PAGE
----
Well, this came awfully close to defining the modern's New Weird. Definitely worth reading.

View all my reviews
Full Share (Golden Age of the Solar Clipper, #3)Full Share by Nathan Lowell
My rating: 5 of 5 stars

A very light, enjoyable romp rising through the ranks, making things more efficient, and slow-smoldering the romance angle on a ship too bound by regulations.

Living aboard the Lois does have a few snags, however, and seniority and the owners can really put a wrench in the works.

Fortunately, there's practically no one on board who doesn't love this kid.

Wish fulfillment? Competence porn?

Hell yes, and that's just fine.

View all my reviews

Sunday, September 25, 2022

Half Share (Golden Age of the Solar Clipper, #2)Half Share by Nathan Lowell
My rating: 5 of 5 stars

No doubt about it. I'm addicted to this series. The first book got me hooked with the whole rookie learning to be what it takes on the trader ship, getting certs and making friends, and above all, making lots of credits. The second book had just a taste of that but dove right in for the interpersonal stuff.

Granted, it wasn't so much competence porn as the first... or was it? No, the competence porn was of a different type. :) Self-confidence and airing out the sexual tension kind of thing.

Very enjoyable.

View all my reviews
Quarter Share (Golden Age of the Solar Clipper, #1)Quarter Share by Nathan Lowell
My rating: 5 of 5 stars

Oh, this is entirely what I hoped it would be. Not just a newbie shipmate on a commercial spaceship, but one that is entirely dedicated to fitting in with the crew, making money with side hustles, and straight trade. Making money.

I loved how easy it was to read. Necessity rolled over into competence porn which rolled over into a bit of thriving. It's pretty damn wonderful. :)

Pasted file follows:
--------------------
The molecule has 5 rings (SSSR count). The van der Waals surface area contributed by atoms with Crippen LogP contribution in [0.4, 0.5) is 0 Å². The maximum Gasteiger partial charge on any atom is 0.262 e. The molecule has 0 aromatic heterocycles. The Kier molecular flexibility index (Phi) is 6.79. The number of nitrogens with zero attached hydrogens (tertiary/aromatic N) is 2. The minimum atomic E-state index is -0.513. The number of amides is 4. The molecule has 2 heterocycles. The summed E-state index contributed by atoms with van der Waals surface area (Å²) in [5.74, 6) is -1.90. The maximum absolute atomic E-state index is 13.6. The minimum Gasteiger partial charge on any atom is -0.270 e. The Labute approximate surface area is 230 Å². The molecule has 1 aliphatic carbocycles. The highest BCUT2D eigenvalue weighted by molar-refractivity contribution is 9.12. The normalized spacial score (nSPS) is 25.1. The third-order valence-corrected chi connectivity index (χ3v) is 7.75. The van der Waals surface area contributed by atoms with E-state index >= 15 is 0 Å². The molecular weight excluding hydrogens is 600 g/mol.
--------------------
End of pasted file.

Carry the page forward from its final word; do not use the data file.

View all my reviews
FirestarterFirestarter by Stephen King
My rating: 4 of 5 stars

Every day is a good day to read SK and I'll just say that I'm not reading or re-reading this for any kind of movie or TV adaptation. I'm reading it because I wanted to re-experience the dark terror of shadow government agencies playing with X-men in a deeply-characterized '70s drug haze. And the drugs aren't even the fun ones. Thorazine? Pah, this is early King. The paranoia is a better drug.

Of course, I did want to read this pretty much the moment I read The Institute, enjoy the same kind of feel all over again, but from a different time, a different, more innocent age. Yes, the '70s were an innocent age. It's strange, but true.

Back to Firestarter! Charlie and Andy were fantastic. Charlie was obviously huge in the whole "get duped, get revenge" way, but I was struck by how much I liked Andy. He really understood the assignment: Do whatever is necessary.

As a father, I get that. Even as a 14-year-old when I read this book the first time, I got that. And both times, the buildup and resolution were delicious. :)

View all my reviews

Saturday, September 24, 2022

The Space Merchants (The Space Merchants, #1)The Space Merchants by Frederik Pohl
My rating: 5 of 5 stars

This was a fascinating old SF, and no mistake.

I had this weird idea that it would be something like a space opera-lite, but I was very pleased to get something quite different. Pubbed in 1952, it has the feel of the Golden Age of SF, sure, but there are better descriptions. It's s Mad Men in bigger SF form. There's an underground revolt of the populace and propaganda is everywhere and it's definitely a rags-to-riches kind of tale, as is implied by the title, but there's very little business.

It's a pure adventure with a noir sensibility, fast-paced and brutal, complete with femme fatale.

At its core, however, it feels like it would do very well in today's SF market... after all, a labor uprising is kinda hot right now. :)

View all my reviews